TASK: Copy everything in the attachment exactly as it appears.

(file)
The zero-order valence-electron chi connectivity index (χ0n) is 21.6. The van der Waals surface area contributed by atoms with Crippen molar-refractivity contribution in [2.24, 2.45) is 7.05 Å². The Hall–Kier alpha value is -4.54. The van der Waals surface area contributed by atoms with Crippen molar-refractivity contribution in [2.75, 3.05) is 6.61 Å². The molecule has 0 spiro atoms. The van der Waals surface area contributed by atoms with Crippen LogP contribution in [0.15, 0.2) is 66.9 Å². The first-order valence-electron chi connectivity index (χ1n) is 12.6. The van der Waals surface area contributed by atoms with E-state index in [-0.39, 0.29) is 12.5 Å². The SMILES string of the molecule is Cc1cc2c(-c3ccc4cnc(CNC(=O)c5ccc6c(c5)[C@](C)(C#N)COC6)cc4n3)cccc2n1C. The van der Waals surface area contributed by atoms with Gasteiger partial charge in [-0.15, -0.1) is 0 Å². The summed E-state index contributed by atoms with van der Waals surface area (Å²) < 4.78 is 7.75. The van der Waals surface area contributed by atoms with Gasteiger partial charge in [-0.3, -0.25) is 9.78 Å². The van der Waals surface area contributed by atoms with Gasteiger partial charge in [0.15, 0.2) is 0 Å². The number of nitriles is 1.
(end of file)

The zero-order valence-electron chi connectivity index (χ0n) is 21.6. The van der Waals surface area contributed by atoms with Crippen molar-refractivity contribution in [2.24, 2.45) is 7.05 Å². The Hall–Kier alpha value is -4.54. The van der Waals surface area contributed by atoms with Crippen molar-refractivity contribution in [2.75, 3.05) is 6.61 Å². The molecule has 0 spiro atoms. The van der Waals surface area contributed by atoms with Crippen LogP contribution in [0.15, 0.2) is 66.9 Å². The first-order valence-electron chi connectivity index (χ1n) is 12.6. The van der Waals surface area contributed by atoms with E-state index in [-0.39, 0.29) is 12.5 Å². The SMILES string of the molecule is Cc1cc2c(-c3ccc4cnc(CNC(=O)c5ccc6c(c5)[C@](C)(C#N)COC6)cc4n3)cccc2n1C. The van der Waals surface area contributed by atoms with Gasteiger partial charge in [-0.15, -0.1) is 0 Å². The summed E-state index contributed by atoms with van der Waals surface area (Å²) < 4.78 is 7.75. The van der Waals surface area contributed by atoms with Gasteiger partial charge in [-0.3, -0.25) is 9.78 Å². The van der Waals surface area contributed by atoms with Gasteiger partial charge in [0.15, 0.2) is 0 Å². The number of nitriles is 1.